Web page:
print ('World')
 
 
d = Derived() 
d.base_function()
d.derived_function()

The function in Derived overrides the function in Base.

  • The overriding behavior is most useful when applied to the __init__ function.
  • So what happens if you want to use both?
  • The super() function gives you access to the base (or super) class.
class Base :
 
    def __init__(self) : 
        print ('Initializing Base')
        self.base_var = 'Hello'
 
    def base_function(self) :
        print (self.base_var)
 
 
class Derived(Base) : 
 
    def __init__(self) : 
        print ('Initializing Derived')
        self.der_var = 'World'
        super().__init__()
 
    def derived_function(self) :
        print (self.der_var)
 
 
d = Derived() 
d.base_function()
d.derived_function()
  • Derived classes often have an is-a relationship with the base class.
    • The derived class “is a” base class class.

Here's an example of a inheritance relationship:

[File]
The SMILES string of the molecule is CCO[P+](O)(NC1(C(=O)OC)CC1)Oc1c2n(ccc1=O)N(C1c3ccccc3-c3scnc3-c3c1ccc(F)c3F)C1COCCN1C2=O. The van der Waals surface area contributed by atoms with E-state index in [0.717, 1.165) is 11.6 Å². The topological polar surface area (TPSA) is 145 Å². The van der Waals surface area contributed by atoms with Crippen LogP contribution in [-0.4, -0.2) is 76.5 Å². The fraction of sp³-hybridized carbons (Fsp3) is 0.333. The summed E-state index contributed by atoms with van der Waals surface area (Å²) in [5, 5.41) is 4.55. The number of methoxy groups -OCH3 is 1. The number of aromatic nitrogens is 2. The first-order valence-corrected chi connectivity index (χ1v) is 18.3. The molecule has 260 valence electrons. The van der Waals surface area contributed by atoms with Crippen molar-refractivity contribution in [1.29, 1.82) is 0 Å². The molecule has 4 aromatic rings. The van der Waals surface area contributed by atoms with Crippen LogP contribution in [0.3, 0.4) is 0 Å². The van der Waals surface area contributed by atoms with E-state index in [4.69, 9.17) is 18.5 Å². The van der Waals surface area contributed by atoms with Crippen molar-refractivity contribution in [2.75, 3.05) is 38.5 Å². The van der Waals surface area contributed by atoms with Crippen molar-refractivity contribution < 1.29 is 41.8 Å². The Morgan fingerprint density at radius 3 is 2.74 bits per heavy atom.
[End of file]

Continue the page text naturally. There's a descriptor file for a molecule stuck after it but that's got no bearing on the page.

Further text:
class Animal : 
 
    def __init__(self, num_legs) :
        self.legs = num_legs
 
    def get_legs(self) :
        return self.legs 

Animal is the parent class. The child class will have an is-a relationship with an animal. What “is an” animal. A duck!

class Duck(Animal) :
 
    def __init__(self) : 
        super().__init__(2)
 
    def get_sound(self) : 
        return "quack"

The Duck class can be used this way:

>>> a = Duck()
>>> print ('A duck has', a.get_legs(), 'and says', a.get_sound())
A duck has 2 and says quack

There are a few important things to notice here:

  • The Animal class has the get_legs() method
  • The Duck class has the get_sound() method